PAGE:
I established that fund, and I established the initial gift in his memory to purchase the entire Luaka Bop, music catalog. It’s currently being cataloged and getting ready to be made public at the Urbana Free Library. I think they’re going to be announcing that soon. The Luaka Bop catalog, that was the record label that was established by David Byrne, who many people will recognize as the frontman for Talking Heads, and he’s a big world music champion. Because Nick loved music from all over the world, making sure that that catalog was available to people in the community was just a really fitting way of honoring his diverse musical interest. And something that I felt people would really enjoy. The fund will also help to support music programming. So I’m working with a couple of the staff members at the Urbana Free Library on developing some programming also, hopefully in the spring.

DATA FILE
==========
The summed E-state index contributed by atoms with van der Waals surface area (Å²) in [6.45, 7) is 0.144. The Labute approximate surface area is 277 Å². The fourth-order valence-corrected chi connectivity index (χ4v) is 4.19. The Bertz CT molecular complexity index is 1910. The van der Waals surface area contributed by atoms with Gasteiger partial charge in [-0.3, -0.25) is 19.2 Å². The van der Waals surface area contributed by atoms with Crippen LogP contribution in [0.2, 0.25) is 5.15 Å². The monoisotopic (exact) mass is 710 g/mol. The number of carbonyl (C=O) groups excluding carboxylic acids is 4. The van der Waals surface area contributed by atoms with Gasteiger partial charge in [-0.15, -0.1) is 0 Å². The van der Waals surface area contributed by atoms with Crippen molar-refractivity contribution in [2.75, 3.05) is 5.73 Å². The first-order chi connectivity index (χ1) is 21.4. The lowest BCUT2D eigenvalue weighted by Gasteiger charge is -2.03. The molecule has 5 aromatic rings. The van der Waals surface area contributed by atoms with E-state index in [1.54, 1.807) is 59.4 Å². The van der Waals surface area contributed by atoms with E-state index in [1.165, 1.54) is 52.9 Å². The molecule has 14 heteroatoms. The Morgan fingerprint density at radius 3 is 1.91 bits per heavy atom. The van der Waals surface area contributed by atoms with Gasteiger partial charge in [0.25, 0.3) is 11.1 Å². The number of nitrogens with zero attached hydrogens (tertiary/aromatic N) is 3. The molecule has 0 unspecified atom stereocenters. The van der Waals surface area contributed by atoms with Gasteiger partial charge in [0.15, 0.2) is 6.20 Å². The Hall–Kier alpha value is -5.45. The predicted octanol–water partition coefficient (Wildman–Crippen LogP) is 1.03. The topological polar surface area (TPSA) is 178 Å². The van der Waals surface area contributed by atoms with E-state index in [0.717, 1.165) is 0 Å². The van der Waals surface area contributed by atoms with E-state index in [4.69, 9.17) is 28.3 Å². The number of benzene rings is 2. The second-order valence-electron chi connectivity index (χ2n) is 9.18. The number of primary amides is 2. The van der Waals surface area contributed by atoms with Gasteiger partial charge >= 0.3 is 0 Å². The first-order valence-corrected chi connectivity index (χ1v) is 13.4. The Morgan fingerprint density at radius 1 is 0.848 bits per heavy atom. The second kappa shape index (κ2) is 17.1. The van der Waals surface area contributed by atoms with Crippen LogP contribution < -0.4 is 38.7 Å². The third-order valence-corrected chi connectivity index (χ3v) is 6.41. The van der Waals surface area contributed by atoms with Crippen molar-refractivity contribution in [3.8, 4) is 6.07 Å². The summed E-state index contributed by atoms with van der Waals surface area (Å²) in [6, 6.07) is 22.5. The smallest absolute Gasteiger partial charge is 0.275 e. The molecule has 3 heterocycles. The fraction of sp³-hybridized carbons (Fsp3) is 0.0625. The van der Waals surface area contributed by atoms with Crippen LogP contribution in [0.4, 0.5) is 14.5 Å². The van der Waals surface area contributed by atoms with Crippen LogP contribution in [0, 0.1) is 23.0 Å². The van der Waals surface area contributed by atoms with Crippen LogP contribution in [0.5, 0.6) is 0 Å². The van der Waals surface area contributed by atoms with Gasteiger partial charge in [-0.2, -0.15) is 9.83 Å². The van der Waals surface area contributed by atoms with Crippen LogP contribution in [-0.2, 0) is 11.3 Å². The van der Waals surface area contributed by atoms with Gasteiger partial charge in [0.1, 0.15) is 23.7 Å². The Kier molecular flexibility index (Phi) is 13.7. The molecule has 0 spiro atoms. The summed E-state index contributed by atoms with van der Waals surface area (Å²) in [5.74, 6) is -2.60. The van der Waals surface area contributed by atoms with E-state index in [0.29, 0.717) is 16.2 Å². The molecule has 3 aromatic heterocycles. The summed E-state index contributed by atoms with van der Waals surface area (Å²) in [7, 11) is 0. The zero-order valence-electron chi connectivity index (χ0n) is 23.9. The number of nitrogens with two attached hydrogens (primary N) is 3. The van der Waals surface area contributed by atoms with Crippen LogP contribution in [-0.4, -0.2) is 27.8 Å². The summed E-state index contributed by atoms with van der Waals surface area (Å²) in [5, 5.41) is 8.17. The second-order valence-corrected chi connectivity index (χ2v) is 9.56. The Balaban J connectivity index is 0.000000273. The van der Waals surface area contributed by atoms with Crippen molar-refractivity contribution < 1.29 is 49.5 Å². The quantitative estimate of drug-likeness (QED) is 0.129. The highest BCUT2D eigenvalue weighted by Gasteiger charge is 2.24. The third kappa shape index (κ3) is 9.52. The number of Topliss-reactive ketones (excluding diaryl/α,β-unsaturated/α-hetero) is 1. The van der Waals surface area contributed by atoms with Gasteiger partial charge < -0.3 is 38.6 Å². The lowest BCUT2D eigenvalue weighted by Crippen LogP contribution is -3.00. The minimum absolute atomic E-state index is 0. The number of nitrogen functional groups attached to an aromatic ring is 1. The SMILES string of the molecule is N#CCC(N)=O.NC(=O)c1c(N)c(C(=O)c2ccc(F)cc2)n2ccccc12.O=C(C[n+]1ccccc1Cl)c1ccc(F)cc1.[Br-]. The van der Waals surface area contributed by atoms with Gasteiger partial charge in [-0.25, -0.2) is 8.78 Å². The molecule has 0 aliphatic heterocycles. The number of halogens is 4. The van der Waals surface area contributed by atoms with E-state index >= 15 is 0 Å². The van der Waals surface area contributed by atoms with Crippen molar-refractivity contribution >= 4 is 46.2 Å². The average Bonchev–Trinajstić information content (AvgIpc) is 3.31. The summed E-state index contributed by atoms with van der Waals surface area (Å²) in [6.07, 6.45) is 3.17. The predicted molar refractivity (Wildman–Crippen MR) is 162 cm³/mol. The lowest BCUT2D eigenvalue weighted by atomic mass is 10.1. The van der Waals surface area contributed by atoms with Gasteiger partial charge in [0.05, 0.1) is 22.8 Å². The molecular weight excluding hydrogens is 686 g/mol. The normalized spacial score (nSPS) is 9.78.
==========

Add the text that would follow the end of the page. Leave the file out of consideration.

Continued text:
BM: And then, the other part of that, some lessons at Community Center for the Arts. I would imagine that’s an effort to try and get some some young people started in music.
GM: Right. The initial gift is covering a full year of music lessons. It’s a scholarship for two students, their complete lessons are covered for a year. And that was to, as you say, help support young people’s interest in music and the community. Champaign-Urbana has an incredible history of music, and helping to support that is something that I know was important to Nick. And I know he would be honored to know that young people are benefiting from being able to pursue their own love and passion for music through lessons at the Community Center for the Arts.